Location: Sugarcane ResearchTitle: Assessing the variability of Red Stripe Disease in Louisiana sugarcane using precision agriculture methods Author
Submitted to: International Conference on Precision Agriculture Abstracts & Proceedings
Publication Type: Proceedings
Publication Acceptance Date: 6/1/2016
Publication Date: N/A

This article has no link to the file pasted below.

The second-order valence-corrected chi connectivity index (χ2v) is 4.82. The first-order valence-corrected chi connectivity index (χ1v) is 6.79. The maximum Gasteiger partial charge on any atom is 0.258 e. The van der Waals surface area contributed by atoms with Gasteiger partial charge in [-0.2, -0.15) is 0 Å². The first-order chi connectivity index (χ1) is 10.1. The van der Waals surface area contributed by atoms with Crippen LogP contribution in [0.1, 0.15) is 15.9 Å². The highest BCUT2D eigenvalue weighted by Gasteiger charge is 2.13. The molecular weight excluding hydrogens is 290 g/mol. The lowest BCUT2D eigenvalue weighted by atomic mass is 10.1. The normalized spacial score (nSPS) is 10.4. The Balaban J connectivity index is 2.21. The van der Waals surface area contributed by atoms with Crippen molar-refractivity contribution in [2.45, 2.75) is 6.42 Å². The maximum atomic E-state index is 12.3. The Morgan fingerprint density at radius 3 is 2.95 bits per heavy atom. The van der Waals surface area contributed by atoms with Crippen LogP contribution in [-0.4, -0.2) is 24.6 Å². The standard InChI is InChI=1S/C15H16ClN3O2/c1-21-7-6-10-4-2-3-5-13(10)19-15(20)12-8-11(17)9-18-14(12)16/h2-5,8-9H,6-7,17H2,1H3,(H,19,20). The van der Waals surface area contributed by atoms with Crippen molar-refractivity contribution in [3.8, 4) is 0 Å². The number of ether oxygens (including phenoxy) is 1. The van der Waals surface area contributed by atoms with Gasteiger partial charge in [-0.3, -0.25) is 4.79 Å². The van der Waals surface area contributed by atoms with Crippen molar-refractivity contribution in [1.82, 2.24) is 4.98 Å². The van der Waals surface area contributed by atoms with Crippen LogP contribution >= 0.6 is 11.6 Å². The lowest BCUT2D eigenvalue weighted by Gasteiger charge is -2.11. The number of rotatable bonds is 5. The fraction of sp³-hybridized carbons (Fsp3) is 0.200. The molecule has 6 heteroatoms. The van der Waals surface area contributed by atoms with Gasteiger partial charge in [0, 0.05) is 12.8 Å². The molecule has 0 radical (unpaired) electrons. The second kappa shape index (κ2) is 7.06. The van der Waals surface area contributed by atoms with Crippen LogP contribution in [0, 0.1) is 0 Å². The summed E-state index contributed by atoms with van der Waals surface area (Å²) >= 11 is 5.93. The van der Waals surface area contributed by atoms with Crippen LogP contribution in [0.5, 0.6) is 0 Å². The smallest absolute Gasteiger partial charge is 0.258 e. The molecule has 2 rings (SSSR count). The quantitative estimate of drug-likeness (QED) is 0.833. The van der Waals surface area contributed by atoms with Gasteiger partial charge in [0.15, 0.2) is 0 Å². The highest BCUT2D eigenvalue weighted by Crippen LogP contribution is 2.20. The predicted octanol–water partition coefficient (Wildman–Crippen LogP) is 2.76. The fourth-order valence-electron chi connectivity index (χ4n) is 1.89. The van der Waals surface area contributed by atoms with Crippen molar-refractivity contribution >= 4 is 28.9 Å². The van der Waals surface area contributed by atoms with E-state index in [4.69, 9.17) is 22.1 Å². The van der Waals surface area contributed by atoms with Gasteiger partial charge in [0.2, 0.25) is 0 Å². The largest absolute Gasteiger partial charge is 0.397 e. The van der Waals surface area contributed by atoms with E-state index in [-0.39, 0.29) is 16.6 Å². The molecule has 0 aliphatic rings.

Technical Abstract: Symptoms of red stripe disease caused by Acidovorax avenae subsp. avenae in Louisiana between 1985 and 2010 were limited to the leaf stripe form which caused no apparent yield loss. During 2010, the more severe top rot form was observed, and a study was initiated to investigate the distribution of red stripe in the field and determine its effects on cane and sugar yields. Two fields of cultivar HoCP 00-950, one plant-cane (PC) crop and one first-ratoon (FR) crop, affected by top rot were subdivided into 113 and 84 plots, respectively. Each field was grid-soil sampled (at several intensities) and red stripe ratings were collected at each point at two separate times. Soil properties exhibited significant variability (CV=6 - 64%) and were spatially correlated in 12 of 28 cases with a range of spatial correlation varying from 43 to 95-m. Red stripe ratings were also highly variability with a CV ranging from 65 to 92% and were spatially correlated in 3 out of 4 cases with a spatial range of 19 to 84-m. Sugarcane yields exhibited a CV ranging from 6 to 26% and were spatially correlated in 4 out of 6 cases with a range varying from 6 to 49-m. Red stripe ratings were correlated with several soil properties, when locations were combined, including phosphorus, potassium, calcium, copper, zinc and CEC. Red stripe ratings were also significantly correlated with sugarcane yields, most notably TRS (r = -0.34*** to -0.61***) and sugar per hectare (r = -0.21** to -0.36***). Contour plots of soil properties and red stripe ratings levels also clearly suggested a link between several of these parameters. These combined data suggest that red stripe disease can exhibit a variable rate of infection in commercial sugarcane fields and can also significantly decrease cane and sugar yields. The rate of infection is influenced by soil properties and cultural practices, suggesting that proper management of these factors may help control the extent and spread of the disease.